Effects of Circuit-Level Stress on Inverter Performance and MOSFET Characteristics

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Conference Proceeding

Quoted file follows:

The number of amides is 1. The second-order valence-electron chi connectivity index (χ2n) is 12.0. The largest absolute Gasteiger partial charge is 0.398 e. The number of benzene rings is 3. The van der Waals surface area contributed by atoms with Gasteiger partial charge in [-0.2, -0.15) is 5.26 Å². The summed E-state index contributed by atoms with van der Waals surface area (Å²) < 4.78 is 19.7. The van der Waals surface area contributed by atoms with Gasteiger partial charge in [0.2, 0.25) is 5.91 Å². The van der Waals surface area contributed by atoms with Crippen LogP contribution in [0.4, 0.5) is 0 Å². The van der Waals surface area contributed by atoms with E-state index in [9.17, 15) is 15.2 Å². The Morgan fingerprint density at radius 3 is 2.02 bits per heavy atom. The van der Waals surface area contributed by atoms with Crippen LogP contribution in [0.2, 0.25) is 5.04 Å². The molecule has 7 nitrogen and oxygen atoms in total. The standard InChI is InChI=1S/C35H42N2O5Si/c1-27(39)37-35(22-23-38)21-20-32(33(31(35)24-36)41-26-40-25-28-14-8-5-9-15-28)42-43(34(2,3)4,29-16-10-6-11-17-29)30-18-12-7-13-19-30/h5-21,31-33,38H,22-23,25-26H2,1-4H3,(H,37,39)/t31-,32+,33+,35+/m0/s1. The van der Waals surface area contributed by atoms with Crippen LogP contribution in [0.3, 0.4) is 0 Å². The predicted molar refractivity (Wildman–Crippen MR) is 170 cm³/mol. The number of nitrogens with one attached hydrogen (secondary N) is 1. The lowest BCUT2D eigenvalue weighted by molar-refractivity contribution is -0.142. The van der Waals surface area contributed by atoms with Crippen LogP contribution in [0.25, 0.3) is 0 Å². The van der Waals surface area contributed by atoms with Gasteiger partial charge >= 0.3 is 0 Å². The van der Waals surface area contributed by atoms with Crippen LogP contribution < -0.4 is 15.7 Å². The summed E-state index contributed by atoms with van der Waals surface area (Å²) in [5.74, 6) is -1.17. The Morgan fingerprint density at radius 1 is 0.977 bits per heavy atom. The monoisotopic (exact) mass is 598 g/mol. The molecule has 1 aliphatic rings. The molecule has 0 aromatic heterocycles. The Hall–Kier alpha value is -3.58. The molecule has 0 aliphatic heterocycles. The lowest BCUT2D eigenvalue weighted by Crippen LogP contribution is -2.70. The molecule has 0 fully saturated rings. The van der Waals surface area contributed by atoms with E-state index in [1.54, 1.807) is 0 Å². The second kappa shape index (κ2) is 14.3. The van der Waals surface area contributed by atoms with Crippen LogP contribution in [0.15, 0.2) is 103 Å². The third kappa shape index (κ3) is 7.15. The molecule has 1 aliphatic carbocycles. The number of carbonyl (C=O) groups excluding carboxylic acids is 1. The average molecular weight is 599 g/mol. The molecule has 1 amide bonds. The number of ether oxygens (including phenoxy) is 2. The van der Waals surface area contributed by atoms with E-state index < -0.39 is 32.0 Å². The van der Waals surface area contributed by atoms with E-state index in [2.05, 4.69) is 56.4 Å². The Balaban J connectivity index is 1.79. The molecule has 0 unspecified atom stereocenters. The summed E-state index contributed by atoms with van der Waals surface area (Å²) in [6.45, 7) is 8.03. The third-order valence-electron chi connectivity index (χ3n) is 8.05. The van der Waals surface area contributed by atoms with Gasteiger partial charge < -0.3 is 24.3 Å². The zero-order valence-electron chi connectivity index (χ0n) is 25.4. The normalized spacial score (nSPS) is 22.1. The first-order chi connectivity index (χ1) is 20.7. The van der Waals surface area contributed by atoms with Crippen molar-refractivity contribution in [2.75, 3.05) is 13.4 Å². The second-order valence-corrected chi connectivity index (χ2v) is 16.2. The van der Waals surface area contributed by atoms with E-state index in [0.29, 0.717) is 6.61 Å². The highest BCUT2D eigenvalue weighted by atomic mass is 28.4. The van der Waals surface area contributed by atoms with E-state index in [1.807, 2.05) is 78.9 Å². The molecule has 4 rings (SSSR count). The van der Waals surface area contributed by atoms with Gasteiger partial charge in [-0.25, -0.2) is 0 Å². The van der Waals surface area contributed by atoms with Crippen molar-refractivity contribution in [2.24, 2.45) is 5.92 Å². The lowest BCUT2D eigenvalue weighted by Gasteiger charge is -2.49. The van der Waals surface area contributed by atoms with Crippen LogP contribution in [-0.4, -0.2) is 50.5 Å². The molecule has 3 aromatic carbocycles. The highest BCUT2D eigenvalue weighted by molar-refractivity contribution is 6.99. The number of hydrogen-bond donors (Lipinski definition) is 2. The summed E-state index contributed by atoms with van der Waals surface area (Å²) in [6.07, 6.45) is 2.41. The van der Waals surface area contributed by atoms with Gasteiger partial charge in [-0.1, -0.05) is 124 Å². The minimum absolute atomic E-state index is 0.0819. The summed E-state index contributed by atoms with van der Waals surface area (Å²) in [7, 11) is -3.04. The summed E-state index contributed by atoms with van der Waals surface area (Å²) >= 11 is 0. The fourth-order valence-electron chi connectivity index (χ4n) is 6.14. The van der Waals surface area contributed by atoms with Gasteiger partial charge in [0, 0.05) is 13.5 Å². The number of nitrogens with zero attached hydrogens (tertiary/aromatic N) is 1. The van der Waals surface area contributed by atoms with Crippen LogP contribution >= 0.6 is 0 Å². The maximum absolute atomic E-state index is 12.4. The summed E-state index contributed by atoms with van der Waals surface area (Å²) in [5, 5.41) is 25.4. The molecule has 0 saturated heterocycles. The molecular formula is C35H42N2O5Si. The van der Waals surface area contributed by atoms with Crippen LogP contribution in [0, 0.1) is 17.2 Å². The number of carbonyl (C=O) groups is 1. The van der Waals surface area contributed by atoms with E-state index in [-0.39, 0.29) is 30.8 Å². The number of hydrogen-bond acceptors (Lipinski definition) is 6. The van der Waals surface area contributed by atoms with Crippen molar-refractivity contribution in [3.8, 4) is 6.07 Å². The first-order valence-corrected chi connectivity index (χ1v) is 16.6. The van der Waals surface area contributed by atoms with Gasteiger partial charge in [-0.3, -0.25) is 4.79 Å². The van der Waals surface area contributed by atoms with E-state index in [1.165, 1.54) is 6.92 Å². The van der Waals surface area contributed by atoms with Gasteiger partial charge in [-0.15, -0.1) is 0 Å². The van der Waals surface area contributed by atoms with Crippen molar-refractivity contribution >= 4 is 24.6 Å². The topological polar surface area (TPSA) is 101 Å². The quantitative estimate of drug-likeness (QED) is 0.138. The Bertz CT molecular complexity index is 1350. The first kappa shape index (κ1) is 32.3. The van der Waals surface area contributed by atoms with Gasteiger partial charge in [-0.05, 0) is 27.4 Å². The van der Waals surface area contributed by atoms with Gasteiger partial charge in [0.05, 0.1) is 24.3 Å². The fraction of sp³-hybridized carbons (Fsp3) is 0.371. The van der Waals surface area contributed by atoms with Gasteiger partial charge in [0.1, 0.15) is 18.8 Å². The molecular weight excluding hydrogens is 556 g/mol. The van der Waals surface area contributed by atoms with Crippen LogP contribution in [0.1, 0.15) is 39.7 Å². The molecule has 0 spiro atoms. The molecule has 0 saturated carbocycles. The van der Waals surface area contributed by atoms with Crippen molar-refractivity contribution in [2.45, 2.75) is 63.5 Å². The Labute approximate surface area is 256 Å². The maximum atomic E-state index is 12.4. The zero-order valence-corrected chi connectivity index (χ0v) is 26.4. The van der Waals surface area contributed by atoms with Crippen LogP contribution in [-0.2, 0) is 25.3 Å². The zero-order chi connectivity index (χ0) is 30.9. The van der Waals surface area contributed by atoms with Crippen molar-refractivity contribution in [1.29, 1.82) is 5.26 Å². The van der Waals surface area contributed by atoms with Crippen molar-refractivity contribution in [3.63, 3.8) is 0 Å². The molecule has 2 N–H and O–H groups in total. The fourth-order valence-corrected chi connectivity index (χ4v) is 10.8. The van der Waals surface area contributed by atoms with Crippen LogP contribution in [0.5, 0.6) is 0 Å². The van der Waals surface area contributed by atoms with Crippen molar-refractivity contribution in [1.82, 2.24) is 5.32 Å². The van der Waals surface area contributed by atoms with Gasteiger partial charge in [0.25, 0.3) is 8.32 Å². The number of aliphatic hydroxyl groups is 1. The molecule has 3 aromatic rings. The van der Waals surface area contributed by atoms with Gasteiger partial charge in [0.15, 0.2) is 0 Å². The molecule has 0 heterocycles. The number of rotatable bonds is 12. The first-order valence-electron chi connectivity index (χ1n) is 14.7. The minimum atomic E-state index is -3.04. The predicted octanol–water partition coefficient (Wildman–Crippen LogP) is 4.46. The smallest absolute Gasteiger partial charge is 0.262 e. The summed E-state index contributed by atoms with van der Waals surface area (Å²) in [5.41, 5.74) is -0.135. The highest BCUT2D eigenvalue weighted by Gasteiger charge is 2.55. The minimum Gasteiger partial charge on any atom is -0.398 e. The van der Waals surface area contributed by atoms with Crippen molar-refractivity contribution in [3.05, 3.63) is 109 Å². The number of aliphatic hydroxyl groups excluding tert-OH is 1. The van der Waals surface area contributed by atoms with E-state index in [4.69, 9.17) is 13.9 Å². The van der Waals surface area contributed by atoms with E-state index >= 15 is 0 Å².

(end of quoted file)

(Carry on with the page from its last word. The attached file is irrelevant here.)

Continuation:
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The effects of circuit-level stress on both inverter operation and MOSFET characteristics have been investigated. Individual MOSFETs, with gate oxide thickness of 3.2 nm and active dimensions of 25 µm × 25 µm, are connected in an inverter configuration off-wafer via a low-leakage switch matrix. Inverters are stressed with a ramped voltage stress (RVS) of various magnitudes to induce different degrees of gate oxide degradation. In addition, voltage transfer curves (VTCs) of degraded inverters are simulated using a new circuit model. At the transistor level, both the PMOSFET and the NMOSFET show increased gate leakage current up to eight orders of magnitude, severely reduced on-currents and transconductances (gm), and large threshold voltage (Vt) shifts of 100 mV or more. Different trends in inverter performance are observed following positive and negative stress. However, regardless of the stress polarity, circuit-level stress results in inverter performance degradation, such as reduced output swing, switching point shifts, and increased rise/fall times. After the largest positive RVS, the output voltage swing has decreased from 1.8 V fresh, to 1.54 V post-stress. Much larger changes in the inverter voltage (V-t) time domain performance are observed. The minimum output low voltage is similar to that of the VTC, but the rise time increased significantly enough that the output voltage is only pulled up to 660 mV (VDD = 1.8 V) before it switches low. In terms of circuit reliability, it may be possible for subsequent circuit stages to compensate for a few degraded devices, but increased rise/fall and delay times may cause timing issues in high-speed circuits. Furthermore, increased gate or off-stage leakage currents can potentially load previous circuit stages or result in increased power consumption.